A thriving population of homegrown neighborhood artists has emerged in Oakland’s San Antonio, encouraging community participation in the arts through after-school training programs, events for young adults, street banners and murals, community exhibitions, and special events like the annual Malcolm X JazzArts Festival. The EastSide Arts Alliance (ESAA) draws these energies together in a collaborative that has begun to establish a visible presence in the San Antonio.
But despite ESAA’s early successes, a significant impediment to its members’ work is a lack of permanent space properly configured to accommodate studios, classrooms, and community performances/gatherings. Meanwhile, related businesses find it difficult to stay on 23rd Avenue due to the volatile rental market.
Eastside Arts Alliance can harness the neighborhood’s significant cultural assets and local creativity to revitalize the 23rd Avenue district, but not without a permanent space for arts programming and culture-based activities. A permanent cultural center would provide a centralized home for ESAA’s members and their array of after school programming, adult classes, workshops, performances and community forums. It would also help established, local businesses share resources and thrive. Finally, it will provide a space for diverse San Antonio ethnic groups to celebrate and pass on cultural traditions. Securing an ownership position for Eastside Arts Alliance is critical to allowing them to whether future development in the rapidly gentrifying community that they are committed to work with.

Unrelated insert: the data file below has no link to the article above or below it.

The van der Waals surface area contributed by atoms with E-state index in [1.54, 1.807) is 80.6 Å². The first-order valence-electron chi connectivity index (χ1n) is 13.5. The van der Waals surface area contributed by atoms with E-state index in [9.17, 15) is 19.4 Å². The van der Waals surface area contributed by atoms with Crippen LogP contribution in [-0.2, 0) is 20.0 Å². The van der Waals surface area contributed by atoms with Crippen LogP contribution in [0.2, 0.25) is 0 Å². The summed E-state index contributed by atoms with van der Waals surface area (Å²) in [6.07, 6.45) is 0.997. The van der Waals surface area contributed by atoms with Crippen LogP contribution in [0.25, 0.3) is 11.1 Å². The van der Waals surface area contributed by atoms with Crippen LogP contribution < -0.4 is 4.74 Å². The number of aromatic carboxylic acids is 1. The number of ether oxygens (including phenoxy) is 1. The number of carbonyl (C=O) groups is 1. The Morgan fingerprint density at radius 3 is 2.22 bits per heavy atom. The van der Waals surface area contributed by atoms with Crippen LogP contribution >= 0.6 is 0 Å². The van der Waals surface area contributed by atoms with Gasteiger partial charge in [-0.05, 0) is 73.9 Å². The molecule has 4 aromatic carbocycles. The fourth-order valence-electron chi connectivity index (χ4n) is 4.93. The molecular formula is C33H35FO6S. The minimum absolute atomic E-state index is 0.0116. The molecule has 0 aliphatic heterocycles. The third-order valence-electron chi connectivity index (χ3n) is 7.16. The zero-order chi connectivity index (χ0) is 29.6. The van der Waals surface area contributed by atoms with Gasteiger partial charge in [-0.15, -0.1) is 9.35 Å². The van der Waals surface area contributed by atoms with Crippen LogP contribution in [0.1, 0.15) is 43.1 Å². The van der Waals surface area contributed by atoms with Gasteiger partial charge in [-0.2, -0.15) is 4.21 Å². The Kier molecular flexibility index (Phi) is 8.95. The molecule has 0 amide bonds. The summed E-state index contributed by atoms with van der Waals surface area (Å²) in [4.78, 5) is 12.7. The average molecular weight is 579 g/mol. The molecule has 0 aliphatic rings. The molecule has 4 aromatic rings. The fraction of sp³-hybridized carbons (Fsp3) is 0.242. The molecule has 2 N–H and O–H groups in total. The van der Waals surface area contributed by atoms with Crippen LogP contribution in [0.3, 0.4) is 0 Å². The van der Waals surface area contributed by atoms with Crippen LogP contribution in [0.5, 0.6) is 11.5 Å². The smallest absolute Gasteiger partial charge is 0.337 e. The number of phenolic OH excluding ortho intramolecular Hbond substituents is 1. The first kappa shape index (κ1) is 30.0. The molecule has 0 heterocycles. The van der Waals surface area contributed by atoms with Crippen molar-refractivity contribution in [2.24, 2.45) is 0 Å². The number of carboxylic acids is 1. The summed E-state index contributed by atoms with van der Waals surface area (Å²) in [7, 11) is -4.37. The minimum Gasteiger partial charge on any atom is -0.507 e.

Working with neighborhood artists, Urban Ecology’s staff architect played a pivotal role in the financing, design and construction of the $5.5 million Eastside Cultural Center in the 23rd Avenue neighborhood. The cultural center is under construction at present, and will open in the fall of 2006 and offer a gathering spot for local artists, youth and families. The top floor of the center will have 16 units of affordable housing (including units dedicated for pregnant teens and young mothers attending classes and job training), while the bottom floor offers offices for a local graphic design firm, space for Oakland Ready to Learn’s early childhood literacy programs, as well as a performance space, conference room, audio and digital studios, printmaking studios, and an administrative office for Eastside Arts Alliance.